Re: ASM parameters

From: Mladen Gogala <>
Date: 28 Jan 2008 20:42:49 GMT
Message-ID: <479e3e49$0$1344$>

On Mon, 28 Jan 2008 11:01:21 -0800, joel garry wrote:

> On Jan 27, 1:17 pm, Mladen Gogala <> wrote:

>> On Sat, 26 Jan 2008 19:14:14 -0800, Charles Hooper wrote:
>> > "Take the Guesswork Out of Database Layout and I/O Tuning with
>> > Automatic Storage Management"
>> >
>> 20guesswork%20out%20of%20db%20tuning%2001-06.pdf
>> > "The Kernel Sequential File I/O (ksfq) provides support for
>> > sequential disk/tape access and buffer management.  Ksfq allocates 4
>> > sequential buffers by default.  The size of the buffers is determined
>> > by dbfile_direct_io_count parameter set to 1MB by default.  Some of
>> > the ksfq clients are Datafile, Redolog file, RMAN, Archive log file,
>> > Datapump, Data Guard and the File Transfer Package."
>> Charles, this is a great document. Here is my brief understanding how
>> ASM works. ASM runs in user space, not in kernel space, which means it
>> isn't a driver. It only provides database processes (s00x, dbwr, lgwr,
>> ckpt) with locations where to read from or write to. The IO calls
>> themselves are still performed by the corresponding database processes
>> and are targeted to the underlying raw devices. In other words, ASM
>> handles what is known as "file system metadata" - directories, files,
>> extent maps and alike. If you take a look at IBM JFS, the open source
>> implementation, you will spot the terms "transaction" and "file system
>> metadata" in the include headers. JFS is, of course, a full grown file
>> system with various options. ASM is not, but Oracle still needs to know
>> where exactly on the disk block 20A3F in the file 133 is. ASM takes
>> care of that. DBA puts a bunch of raw devices into an ASM disk group
>> and ASM creates extent map and "directories" for him.
>> On the operating system level, one can control caching of file blocks
>> and prefetch. I was trying to do the same with ASM, but to no avail.
>> One very nice thing about general purpose cluster file system like JFS
>> is that one can open files using the O_DIRECT flag and without it. If
>> the file is opened without the O_DIRECT flag, it will be buffered and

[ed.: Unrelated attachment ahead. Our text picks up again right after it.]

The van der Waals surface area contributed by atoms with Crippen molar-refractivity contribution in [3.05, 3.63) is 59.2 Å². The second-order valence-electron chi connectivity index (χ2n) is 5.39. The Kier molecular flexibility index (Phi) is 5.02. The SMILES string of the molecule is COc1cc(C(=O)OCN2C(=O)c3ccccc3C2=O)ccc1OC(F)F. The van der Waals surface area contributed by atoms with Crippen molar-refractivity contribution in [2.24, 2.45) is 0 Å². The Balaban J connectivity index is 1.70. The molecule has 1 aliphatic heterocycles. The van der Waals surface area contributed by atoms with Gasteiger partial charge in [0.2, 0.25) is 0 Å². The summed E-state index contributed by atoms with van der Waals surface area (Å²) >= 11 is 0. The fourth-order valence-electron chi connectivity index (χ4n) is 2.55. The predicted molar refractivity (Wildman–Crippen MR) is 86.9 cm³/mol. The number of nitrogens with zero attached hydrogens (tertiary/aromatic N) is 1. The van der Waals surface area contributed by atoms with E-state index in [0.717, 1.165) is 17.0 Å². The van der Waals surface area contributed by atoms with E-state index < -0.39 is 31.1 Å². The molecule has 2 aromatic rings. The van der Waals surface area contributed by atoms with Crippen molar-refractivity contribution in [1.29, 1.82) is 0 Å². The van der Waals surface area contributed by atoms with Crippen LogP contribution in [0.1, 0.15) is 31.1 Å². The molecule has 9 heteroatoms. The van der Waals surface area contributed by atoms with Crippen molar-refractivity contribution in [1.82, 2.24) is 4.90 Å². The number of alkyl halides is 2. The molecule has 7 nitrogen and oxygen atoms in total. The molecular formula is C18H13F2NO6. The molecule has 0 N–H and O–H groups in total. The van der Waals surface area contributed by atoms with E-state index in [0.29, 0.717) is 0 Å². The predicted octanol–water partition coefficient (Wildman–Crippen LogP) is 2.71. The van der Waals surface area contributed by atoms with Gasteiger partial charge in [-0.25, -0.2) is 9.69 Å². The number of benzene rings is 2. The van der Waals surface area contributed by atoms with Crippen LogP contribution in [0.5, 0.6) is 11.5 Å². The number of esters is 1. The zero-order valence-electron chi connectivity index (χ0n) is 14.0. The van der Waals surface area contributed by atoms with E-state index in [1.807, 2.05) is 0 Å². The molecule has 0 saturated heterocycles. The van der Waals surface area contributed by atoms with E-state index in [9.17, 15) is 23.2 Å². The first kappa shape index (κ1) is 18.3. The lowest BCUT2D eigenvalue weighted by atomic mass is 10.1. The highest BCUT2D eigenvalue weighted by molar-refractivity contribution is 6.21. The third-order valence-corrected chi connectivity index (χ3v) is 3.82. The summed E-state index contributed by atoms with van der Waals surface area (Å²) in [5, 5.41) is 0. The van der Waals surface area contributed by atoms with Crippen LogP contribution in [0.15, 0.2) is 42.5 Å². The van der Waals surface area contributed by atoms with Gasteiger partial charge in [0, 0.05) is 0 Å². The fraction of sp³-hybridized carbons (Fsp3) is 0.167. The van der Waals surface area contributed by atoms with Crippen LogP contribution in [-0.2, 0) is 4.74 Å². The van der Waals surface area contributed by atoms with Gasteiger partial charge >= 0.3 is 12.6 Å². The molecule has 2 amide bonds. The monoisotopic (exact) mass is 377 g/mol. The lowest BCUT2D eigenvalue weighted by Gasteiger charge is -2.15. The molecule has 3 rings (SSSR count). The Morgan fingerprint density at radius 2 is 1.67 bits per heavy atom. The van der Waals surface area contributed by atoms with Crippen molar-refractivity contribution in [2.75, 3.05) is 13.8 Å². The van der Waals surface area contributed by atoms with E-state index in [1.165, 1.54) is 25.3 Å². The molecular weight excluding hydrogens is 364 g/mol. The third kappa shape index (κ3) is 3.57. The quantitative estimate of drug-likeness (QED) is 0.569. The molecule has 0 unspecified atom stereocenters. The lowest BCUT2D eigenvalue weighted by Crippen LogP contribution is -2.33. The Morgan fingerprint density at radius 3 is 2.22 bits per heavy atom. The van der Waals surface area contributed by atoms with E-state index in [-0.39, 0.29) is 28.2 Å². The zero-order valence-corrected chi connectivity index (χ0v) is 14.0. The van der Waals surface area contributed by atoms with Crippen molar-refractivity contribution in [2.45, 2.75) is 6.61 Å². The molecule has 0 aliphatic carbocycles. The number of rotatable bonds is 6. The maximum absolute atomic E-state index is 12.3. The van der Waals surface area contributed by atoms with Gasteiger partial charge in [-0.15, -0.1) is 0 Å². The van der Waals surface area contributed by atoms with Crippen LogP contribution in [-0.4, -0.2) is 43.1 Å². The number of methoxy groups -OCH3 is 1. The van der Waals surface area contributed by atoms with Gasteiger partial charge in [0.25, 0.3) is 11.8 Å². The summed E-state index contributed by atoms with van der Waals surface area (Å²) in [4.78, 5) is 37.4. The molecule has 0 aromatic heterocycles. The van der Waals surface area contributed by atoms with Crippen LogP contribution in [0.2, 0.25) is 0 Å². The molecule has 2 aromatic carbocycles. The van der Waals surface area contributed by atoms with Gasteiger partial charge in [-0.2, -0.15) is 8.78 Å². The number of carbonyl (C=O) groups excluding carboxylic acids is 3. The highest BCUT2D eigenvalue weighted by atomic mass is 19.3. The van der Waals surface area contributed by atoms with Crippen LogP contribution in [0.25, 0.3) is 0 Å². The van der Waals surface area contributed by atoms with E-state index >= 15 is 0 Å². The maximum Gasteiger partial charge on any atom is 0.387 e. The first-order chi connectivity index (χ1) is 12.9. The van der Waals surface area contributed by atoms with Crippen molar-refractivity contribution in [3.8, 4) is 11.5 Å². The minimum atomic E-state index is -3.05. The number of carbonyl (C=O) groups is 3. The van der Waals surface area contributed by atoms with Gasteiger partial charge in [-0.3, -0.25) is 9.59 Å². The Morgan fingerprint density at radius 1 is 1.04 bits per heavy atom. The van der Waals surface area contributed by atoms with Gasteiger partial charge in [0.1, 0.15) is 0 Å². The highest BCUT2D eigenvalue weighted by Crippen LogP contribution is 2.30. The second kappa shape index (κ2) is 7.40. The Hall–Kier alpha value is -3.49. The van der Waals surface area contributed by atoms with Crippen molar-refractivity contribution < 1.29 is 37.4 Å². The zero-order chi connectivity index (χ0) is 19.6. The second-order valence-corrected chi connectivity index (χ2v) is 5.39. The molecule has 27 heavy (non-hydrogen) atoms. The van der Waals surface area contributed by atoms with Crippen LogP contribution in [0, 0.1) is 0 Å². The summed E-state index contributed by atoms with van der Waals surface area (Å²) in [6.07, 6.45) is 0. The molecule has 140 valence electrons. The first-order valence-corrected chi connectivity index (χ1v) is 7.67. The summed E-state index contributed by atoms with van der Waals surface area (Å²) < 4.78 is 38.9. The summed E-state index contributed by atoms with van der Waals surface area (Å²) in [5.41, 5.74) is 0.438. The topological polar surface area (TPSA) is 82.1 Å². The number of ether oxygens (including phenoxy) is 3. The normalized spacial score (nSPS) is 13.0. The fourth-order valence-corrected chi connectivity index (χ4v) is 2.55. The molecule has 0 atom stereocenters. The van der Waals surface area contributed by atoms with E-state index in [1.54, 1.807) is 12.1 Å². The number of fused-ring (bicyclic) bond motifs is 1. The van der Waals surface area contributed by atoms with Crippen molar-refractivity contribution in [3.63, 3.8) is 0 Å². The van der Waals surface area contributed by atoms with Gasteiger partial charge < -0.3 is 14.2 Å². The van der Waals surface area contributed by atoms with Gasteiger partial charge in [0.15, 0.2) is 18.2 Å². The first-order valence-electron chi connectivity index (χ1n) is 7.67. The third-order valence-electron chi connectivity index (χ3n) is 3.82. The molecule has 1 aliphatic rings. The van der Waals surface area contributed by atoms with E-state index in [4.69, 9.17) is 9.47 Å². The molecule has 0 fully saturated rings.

>> the file system prefetch will be applied to it. That will be of great
>> help for  utilities like tar, cpio, cp, scp or gzip and performance of
>> these utilities will be as expected. If, on the other hand, ASM or OCFS
>> is all you have, better be prepared for a shock. Simple tar or cp
>> operations will take hours, literally. Not even the oracle version of
>> those utilities will help much. Buffering and prefetch are the only
>> cure. That is why I moved log_archive_dest outside of ASM, wherever
>> possible. Still, the performance of RMAN backup is abysmal. I am using
>> RMAN with the MML library for NetBackup. With the log_archive_dest
>> (ext3 cross-mounted using NFS3) I am getting 30 MB/sec transfer rate.
>> With ASM - only 5MB sec. I am alleviating the problem by using "BACKUP
>> AS COMPRESSED BACKUPSET", but that, too, is slow. I was hoping for an
>> under the hood file system cache and prefetch implementation.
>> --
> Have you tried increasing the channel count?  Do the PX waits increase
> if you do?
> I'm wondering where the real problem lies, whether it really is with ASM
> or something that is a consequence of the MML.  Or RAC issues as implied
> by those gcs and ges waits.  Maybe ASM just isn't always smart enough to
> not have to figure out which node has which appropriate block and has to
> ask and wait around to find out.  Have you tried it without RAC?
> jg

Joel, this is actually a suggestion made by a colleague of mine. I will definitely try it out. When two smart guys suggest the same thing, then it is likely to be the solution. I'll post the results.

Received on Mon Jan 28 2008 - 14:42:49 CST

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